Ombudsman calls on ATO to cease small business recovery action where tax disputes are before AAT

09th Jun, 2019

The Australian Small Business and Family Enterprise Ombudsman (ASBFEO) has issued a report into the ATO’s enforcement of debt recovery. In a press release, the ASBFEO called for the ATO to immediately cease debt recovery action where tax disputes were before the Administrative Appeals Tribunal (AAT).

The report contains three key conclusions and seven recommendations. The ASBFEO also reminds small business taxpayers in dispute with the ATO of its Small Business Concierge Service, which started on 1 March 2019. This service provides legal assistance for AAT appeals for a limited cost.

The ATO issued a press release outlining its response to the report stating its long standing policy on debt recovery for cases in dispute at the AAT is to only pursue disputed debt in “exceptional circumstances” and that there are only ”very rare cases” (eg in 2017- 18, it took garnishee action against small business in just four cases).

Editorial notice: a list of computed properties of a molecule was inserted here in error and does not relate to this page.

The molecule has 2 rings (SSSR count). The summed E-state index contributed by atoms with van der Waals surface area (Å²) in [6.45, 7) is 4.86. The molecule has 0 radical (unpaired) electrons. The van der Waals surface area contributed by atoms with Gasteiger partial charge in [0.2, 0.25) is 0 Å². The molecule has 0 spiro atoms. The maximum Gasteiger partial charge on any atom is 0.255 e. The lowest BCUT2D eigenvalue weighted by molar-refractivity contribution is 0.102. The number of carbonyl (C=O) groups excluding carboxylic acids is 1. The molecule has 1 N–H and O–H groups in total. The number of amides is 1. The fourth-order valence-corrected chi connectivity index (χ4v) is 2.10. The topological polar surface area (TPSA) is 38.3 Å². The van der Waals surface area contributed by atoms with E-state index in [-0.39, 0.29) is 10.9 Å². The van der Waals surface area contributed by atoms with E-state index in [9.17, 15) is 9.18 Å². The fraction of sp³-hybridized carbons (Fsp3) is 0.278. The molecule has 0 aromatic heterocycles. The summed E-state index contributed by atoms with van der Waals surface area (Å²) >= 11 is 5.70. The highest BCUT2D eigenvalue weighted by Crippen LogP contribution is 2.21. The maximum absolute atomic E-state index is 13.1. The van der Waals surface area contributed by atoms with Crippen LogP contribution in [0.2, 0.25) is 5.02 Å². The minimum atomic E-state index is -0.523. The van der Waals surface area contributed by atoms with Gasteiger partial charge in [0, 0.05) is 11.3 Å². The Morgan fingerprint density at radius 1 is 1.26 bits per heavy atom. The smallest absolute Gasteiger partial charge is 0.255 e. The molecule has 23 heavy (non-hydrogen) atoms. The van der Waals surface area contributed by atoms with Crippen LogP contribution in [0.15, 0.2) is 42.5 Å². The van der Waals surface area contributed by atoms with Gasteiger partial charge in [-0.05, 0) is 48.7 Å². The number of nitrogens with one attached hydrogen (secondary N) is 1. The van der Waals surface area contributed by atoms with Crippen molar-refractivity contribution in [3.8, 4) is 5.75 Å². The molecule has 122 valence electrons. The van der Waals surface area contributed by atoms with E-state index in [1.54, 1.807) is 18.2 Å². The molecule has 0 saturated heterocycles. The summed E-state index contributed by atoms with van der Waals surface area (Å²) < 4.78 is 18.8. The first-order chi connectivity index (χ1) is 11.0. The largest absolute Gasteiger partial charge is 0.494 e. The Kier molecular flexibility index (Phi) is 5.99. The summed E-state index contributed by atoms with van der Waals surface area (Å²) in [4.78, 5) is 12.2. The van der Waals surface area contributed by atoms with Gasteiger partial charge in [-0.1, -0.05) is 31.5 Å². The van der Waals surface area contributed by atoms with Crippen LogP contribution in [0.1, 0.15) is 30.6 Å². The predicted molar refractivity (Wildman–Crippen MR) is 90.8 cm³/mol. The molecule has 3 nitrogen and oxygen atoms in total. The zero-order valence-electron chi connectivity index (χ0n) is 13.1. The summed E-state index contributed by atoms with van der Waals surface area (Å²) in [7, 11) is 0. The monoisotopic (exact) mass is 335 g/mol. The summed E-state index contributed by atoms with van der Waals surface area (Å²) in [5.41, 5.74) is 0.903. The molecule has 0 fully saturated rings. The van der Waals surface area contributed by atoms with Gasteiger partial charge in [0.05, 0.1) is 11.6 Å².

The ATO further stated that it will give consideration to the report’s recommendations while it awaits the Australian National Audit Office’s review of how the ATO manages tax debts for small business.

Tags: ,


Cryptocurrency: record keeping requirements and data matching program

09th Jun, 2019

The Commissioner has published a gazette notice setting out the record keeping requirements for cryptocurrency owners and traders. The ATO advises that it is undertaking a data matching program for 2014-15 to 2019-20 for such entities.

The data obtained from cryptocurrency designated service providers (DSPs) is being (and will continue to be) used to identify the buyers and sellers of crypto- assets and quantify the related transactions. Data will be matched against ATO records to identify individuals who may not be meeting their registration, reporting, lodgment and/or payment obligations.

The ATO will be working with other regulators, in particular, the Australian Transaction Reports and Analysis Centre (AUSTRAC) and the Australian Securities and Investments Commission (ASIC) to ensure that tax law requirements align with a whole of system approach.

Tags: , ,